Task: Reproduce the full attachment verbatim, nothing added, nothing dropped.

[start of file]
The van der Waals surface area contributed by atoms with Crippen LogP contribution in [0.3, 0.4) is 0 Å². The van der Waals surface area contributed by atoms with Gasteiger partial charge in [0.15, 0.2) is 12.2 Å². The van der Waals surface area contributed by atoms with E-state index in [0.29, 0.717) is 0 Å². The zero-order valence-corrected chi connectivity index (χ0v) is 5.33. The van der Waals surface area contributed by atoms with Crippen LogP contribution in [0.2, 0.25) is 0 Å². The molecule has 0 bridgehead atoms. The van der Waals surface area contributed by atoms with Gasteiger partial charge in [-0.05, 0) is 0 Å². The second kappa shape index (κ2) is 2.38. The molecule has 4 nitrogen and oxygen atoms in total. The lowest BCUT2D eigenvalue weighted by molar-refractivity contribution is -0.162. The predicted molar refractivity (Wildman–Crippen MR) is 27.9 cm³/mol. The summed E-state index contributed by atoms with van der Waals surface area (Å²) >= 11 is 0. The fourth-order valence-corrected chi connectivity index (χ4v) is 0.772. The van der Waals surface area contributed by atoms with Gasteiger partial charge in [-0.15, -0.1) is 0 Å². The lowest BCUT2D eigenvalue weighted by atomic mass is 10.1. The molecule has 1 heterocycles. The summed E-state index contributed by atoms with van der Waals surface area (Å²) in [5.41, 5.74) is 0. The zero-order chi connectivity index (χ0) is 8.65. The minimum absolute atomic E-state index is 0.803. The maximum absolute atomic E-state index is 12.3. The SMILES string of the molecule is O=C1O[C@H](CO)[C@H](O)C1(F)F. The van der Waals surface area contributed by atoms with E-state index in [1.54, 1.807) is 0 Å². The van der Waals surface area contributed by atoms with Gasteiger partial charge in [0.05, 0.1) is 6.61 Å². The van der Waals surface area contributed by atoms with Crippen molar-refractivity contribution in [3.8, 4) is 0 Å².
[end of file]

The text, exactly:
The van der Waals surface area contributed by atoms with Crippen LogP contribution in [0.3, 0.4) is 0 Å². The van der Waals surface area contributed by atoms with Gasteiger partial charge in [0.15, 0.2) is 12.2 Å². The van der Waals surface area contributed by atoms with E-state index in [0.29, 0.717) is 0 Å². The zero-order valence-corrected chi connectivity index (χ0v) is 5.33. The van der Waals surface area contributed by atoms with Crippen LogP contribution in [0.2, 0.25) is 0 Å². The molecule has 0 bridgehead atoms. The van der Waals surface area contributed by atoms with Gasteiger partial charge in [-0.05, 0) is 0 Å². The second kappa shape index (κ2) is 2.38. The molecule has 4 nitrogen and oxygen atoms in total. The lowest BCUT2D eigenvalue weighted by molar-refractivity contribution is -0.162. The predicted molar refractivity (Wildman–Crippen MR) is 27.9 cm³/mol. The summed E-state index contributed by atoms with van der Waals surface area (Å²) >= 11 is 0. The fourth-order valence-corrected chi connectivity index (χ4v) is 0.772. The van der Waals surface area contributed by atoms with Gasteiger partial charge in [-0.15, -0.1) is 0 Å². The lowest BCUT2D eigenvalue weighted by atomic mass is 10.1. The molecule has 1 heterocycles. The summed E-state index contributed by atoms with van der Waals surface area (Å²) in [5.41, 5.74) is 0. The zero-order chi connectivity index (χ0) is 8.65. The minimum absolute atomic E-state index is 0.803. The maximum absolute atomic E-state index is 12.3. The SMILES string of the molecule is O=C1O[C@H](CO)[C@H](O)C1(F)F. The van der Waals surface area contributed by atoms with E-state index in [1.54, 1.807) is 0 Å². The van der Waals surface area contributed by atoms with Gasteiger partial charge in [0.05, 0.1) is 6.61 Å². The van der Waals surface area contributed by atoms with Crippen molar-refractivity contribution in [3.8, 4) is 0 Å².